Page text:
If Microsoft wants to be honest with its community, it needs to answer: What do you want .NET to be? To keep it an open, open-source friendly platform, or to make it a piggy bank? It appears to be that Microsoft wants it both ways and risks harming its reputation with the community while promising openness.
We know Microsoft will never have a perfect relationship with its developer community. At the end of the day, their responsibilities are to their shareholders. With that said, I have all the faith in the world in the .NET team. I admire them and all the work they have done on the .NET platform. I hope the team aligns with their management and can eventually be transparent with the community about what they truly want .NET to be—no BS, no corporate-speak.
🌎 Last week in the .NET world
- Emily Stoll writes about Visual Studio 2022 UI updates.
- Dmitry Lyalin provides an update on .NET Hot Reload.
- Microsoft introduces vscode.dev.
- Paul Thurrott writes about Microsoft deprecating UWP.
- Kathleen Dollard writes about what's new in F# 6.
- Microsoft releases Windows Terminal Preview 1.12.
- Rachel Appel writes about various updates in Rider 2021.3.
📅 Community and events
- Help decide what questions to answer at the .NET Foundation's next meeting.
- The Uno Blog writes about recent UWP & .NET 5, .NET 6 news and Uno Platform plans.
- Matthew MacDonald writes about lessons learned from dying frameworks.
- Sergey Tihon announces the 2021 F# advent calendar.
🌎 Web development
- Richard MacManus writes about the growth of PWAs.
- The Microsoft Edge Blog writes about the improved authoring and debugging experiences in Microsoft Edge DevTools and Visual Studio Code.
- Davide Bellone writes about pinging endpoints.
- Imar Spaanjars writes about improving your ASP.NET Core site's file handling capabilities.
- David Ramel writes about native dependencies with Blazor WebAssembly.
- Chris Coyier writes about the supports() CSS selector.
🥅 The .NET platform
- Matthew Jones uses LINQ OrDefault() overloads in .NET 6.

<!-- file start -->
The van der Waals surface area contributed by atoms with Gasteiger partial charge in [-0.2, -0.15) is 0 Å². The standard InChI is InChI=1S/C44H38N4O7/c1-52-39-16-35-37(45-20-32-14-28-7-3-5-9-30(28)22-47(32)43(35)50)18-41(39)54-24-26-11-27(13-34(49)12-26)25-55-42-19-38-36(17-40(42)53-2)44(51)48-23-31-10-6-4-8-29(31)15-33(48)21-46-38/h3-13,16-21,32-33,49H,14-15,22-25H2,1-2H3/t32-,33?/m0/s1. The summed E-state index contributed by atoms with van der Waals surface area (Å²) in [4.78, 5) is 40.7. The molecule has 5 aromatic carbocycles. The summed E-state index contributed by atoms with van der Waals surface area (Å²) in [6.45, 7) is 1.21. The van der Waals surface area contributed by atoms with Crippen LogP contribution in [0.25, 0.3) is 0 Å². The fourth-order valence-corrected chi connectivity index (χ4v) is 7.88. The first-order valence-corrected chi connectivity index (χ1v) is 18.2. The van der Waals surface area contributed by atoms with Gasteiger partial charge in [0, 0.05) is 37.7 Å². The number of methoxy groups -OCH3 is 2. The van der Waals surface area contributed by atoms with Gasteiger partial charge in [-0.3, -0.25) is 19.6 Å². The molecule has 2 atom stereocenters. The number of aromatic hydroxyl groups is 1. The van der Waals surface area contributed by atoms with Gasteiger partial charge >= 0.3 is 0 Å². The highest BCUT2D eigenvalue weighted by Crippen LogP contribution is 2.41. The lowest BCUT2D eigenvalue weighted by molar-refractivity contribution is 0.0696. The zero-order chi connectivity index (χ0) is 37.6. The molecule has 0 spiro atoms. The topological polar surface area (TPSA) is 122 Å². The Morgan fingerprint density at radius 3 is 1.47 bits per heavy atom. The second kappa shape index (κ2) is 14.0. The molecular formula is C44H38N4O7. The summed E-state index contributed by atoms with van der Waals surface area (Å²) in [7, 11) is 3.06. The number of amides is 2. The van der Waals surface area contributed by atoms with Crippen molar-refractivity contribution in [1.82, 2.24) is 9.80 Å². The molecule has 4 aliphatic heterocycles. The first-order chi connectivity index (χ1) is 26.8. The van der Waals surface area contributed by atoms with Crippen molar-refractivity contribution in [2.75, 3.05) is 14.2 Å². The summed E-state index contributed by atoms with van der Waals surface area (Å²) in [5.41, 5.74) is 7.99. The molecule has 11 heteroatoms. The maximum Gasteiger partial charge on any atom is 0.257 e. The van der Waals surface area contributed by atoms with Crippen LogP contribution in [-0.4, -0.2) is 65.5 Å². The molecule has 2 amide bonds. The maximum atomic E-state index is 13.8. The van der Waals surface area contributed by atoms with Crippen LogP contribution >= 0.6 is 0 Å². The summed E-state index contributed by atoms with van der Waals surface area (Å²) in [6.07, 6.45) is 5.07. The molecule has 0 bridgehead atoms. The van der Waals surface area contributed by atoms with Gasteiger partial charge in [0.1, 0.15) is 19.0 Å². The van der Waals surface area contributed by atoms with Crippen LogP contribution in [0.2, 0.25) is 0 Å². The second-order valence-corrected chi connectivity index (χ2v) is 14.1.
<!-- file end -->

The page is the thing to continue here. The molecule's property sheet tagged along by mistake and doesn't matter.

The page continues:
- Andrew Lock supports integration tests with WebApplicationFactory in .NET 6.
- Dave Brock writes about using global declarations in C# 10.
- Khalid Abuhakmeh uses C# to bulk insert records into SQLLite.
- Jorge Levy writes about using Azure Functions with .NET 5.
- Thomas Claudius Huber talks about extended property patterns in C# 10.
- Muhammed Saleem uses IAsyncEnumerable with yield in C#.
- David McCarter writes about collection type performance in C#.
- Thomas Scott talks about JetBrains Git plugins.
- Andrea Chiarelli explores the Auth0 ASP.NET Core Authentication SDK.
🏗 Design, testing, and best practices
- Zaher Talab provides API testing tips.
- Derek Comartin writes about leaking value objects from your domain.
- Sam Milbrath writes about managing your energy.
- The Overflow Blog writes about code quality.
- The Stackify Blog discusses top .NET developer skills.
- Oren Eini tracks down a sticky bug.
- Joana Carvalho writes about full-stack observability essentials.
- Peter Vogel unit tests Azure Functions.
- Dennis Doomen writes about his 17 laws of TDD.
- The .NET Podcast talks about clean code in C#.
- Merge Conflict writes about .NET 6 and C# 10.
- Adventures in .NET talks to Dennis Doomen about Fluent Assertions.
- The Overflow talks about code quality.
- The 6-Figure Developer Podcast talks to Mads Kristensen about Visual Studio 2022.